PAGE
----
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Cervical Cancer Treatment

Different types of treatment are available for cervical cancer. You and your cancer care team will work together to decide your treatment plan, which may include more than one type of treatment. Many factors will be considered, such as the stage of the cancer, your overall health, and your preferences. Your treatment plan will include information about your cancer, the goals of treatment, the treatment options and possible side effects, and the expected length of treatment.

If you are concerned about whether treatment will affect your fertility, talk with your cancer care team before treatment begins about what to expect. To learn about fertility preservation options and ways to find support, see Fertility Issues in Girls and Women with Cancer.

For treatments by stage of cervical cancer, see Cervical Cancer Treatment by Stage.

For information about treatment during pregnancy, see Cervical Cancer Treatment during Pregnancy.

Surgery

Surgery (also called an operation) is sometimes used to treat cervical cancer. The type of surgery depends on where the cancer is located. Learn more about Surgery to Treat Cancer.

The following surgical procedures may be used:

Cold knife conization

Cold knife conization uses a scalpel to remove a cone-shaped piece of tissue from the cervix and cervical canal. Sometimes all the cancer can be removed during this procedure. Cold knife conization is done in the hospital under general anesthesia.

Conization may also be used to treat high-grade cervical cell changes.

Sentinel lymph node biopsy

Sentinel lymph node biopsy removes the sentinel lymph node during surgery. The sentinel lymph node is the first lymph node in a group of lymph nodes to receive lymphatic drainage from the primary tumor. It is therefore the first lymph node the cancer is likely to spread to from the primary tumor. To identify the sentinel lymph node, a radioactive substance and/or blue dye is injected near the tumor. The substance or dye flows through the lymph ducts to the lymph nodes. The first lymph node to receive the substance or dye is removed. A pathologist views the tissue under a microscope to look for cancer cells. If cancer cells are found, more lymph nodes will be removed through a separate incision (cut). This is called a lymph node dissection. After the sentinel lymph node biopsy, the surgeon removes the cancer.

Learn more about Sentinel Lymph Node Biopsy.

Hysterectomy

A hysterectomy is surgery to remove the uterus. As a treatment for cervical cancer, the cervix, and sometimes the surrounding structures, are removed. Several types of hysterectomy may be used to treat cervical cancer:

  • Total hysterectomy removes the uterus and the cervix. When the surgery is done entirely through the vagina (with no incisions on the abdomen) and the uterus and cervix are removed through the vagina, the operation is called a total vaginal hysterectomy. If the surgery is done through a large incision on the abdomen (either vertical or horizontal) and the uterus and cervix are removed through this incision, the operation is called a total abdominal hysterectomy. If the surgery is done through small incisions on the abdomen, the operation is called a total laparoscopic hysterectomy. The uterus and cervix are usually taken out through the vagina, although sometimes an abdominal incision is made to remove the uterus and cervix.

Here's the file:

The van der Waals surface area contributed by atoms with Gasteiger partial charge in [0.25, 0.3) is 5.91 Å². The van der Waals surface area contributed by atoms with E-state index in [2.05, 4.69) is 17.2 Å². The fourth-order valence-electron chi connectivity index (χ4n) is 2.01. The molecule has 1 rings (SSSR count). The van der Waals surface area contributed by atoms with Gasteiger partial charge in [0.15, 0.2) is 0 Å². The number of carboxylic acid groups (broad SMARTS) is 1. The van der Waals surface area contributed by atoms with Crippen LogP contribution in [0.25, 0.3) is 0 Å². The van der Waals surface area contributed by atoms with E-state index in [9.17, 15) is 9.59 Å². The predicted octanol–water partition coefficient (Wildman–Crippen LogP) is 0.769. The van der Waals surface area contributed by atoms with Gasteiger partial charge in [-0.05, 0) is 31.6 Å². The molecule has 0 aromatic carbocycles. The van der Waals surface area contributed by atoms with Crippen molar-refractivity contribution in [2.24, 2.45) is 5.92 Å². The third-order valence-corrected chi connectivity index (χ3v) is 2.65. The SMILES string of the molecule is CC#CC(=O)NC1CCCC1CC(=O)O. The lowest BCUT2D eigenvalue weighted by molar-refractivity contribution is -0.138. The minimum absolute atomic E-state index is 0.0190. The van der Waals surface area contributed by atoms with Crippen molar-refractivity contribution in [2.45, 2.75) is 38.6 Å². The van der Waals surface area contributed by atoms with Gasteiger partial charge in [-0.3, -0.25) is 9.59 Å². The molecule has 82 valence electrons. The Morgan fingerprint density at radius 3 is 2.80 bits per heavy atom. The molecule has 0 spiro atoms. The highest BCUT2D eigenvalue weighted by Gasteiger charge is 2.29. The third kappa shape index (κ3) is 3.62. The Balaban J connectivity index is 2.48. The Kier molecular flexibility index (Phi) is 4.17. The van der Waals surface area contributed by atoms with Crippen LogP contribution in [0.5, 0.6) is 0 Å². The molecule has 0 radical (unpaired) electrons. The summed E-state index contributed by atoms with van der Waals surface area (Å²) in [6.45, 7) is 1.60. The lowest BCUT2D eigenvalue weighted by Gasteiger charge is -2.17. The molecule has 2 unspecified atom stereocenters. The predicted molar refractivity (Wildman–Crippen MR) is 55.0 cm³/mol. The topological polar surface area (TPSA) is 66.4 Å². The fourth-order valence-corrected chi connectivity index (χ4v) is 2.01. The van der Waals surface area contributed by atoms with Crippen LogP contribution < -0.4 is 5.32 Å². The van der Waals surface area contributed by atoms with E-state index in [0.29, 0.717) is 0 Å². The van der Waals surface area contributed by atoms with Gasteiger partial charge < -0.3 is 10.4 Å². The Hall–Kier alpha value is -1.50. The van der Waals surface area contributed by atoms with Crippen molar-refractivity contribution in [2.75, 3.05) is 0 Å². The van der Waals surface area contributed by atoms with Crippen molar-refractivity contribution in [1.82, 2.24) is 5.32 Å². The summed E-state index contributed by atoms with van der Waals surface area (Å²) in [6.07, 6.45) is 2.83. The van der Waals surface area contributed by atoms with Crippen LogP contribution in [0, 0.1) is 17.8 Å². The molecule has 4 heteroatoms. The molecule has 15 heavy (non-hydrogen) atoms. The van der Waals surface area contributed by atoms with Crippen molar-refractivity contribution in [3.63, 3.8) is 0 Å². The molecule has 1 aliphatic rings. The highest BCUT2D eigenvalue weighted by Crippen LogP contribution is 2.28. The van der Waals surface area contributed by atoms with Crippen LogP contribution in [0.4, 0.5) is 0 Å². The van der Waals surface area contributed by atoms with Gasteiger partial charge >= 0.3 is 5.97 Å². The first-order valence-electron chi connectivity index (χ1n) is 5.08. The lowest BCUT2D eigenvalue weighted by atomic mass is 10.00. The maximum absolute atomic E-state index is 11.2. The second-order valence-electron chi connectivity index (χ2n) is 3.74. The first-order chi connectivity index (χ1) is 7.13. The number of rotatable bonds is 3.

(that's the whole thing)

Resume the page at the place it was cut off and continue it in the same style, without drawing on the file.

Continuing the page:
EnlargeHysterectomy; drawing shows the female reproductive anatomy, including the ovaries, uterus, vagina, fallopian tubes, and cervix. Dotted lines show which organs and tissues are removed in a total hysterectomy, a total hysterectomy with salpingo-oophorectomy, and a radical hysterectomy. An inset shows the location of two possible incisions on the abdomen: a low transverse incision is just above the pubic area and a vertical incision is between the navel and the pubic area.
    Hysterectomy. The uterus is surgically removed with or without other organs or tissues. In a total hysterectomy, the uterus and cervix are removed. In a total hysterectomy with salpingo-oophorectomy, (a) the uterus plus one (unilateral) ovary and fallopian tube are removed; or (b) the uterus plus both (bilateral) ovaries and fallopian tubes are removed. In a radical hysterectomy, the uterus, cervix, both ovaries, both fallopian tubes, and nearby tissue are removed. These procedures are done using a low transverse incision or a vertical incision.
  • Radical hysterectomy removes the uterus, cervix, part of the vagina, and a wide area of ligaments and tissues around these organs. The ovaries, fallopian tubes, or nearby lymph nodes may also be removed.
  • Modified radical hysterectomy removes the uterus, cervix, upper part of the vagina, and ligaments and tissues that closely surround these organs. This type of surgery removes fewer tissues and/or organs than radical hysterectomy. The ovaries, fallopian tubes, or nearby lymph nodes may also be removed.

Radical trachelectomy

Radical trachelectomy (also called radical cervicectomy) removes the cervix, nearby tissue, and the upper part of the vagina. Lymph nodes may also be removed. After the surgeon removes the cervix, they attach the uterus to the remaining part of the vagina. A special stitch or band is placed on the uterus (in a procedure called a cerclage) to help keep the uterus closed during pregnancy. If you have this surgery, you may still be able to become pregnant.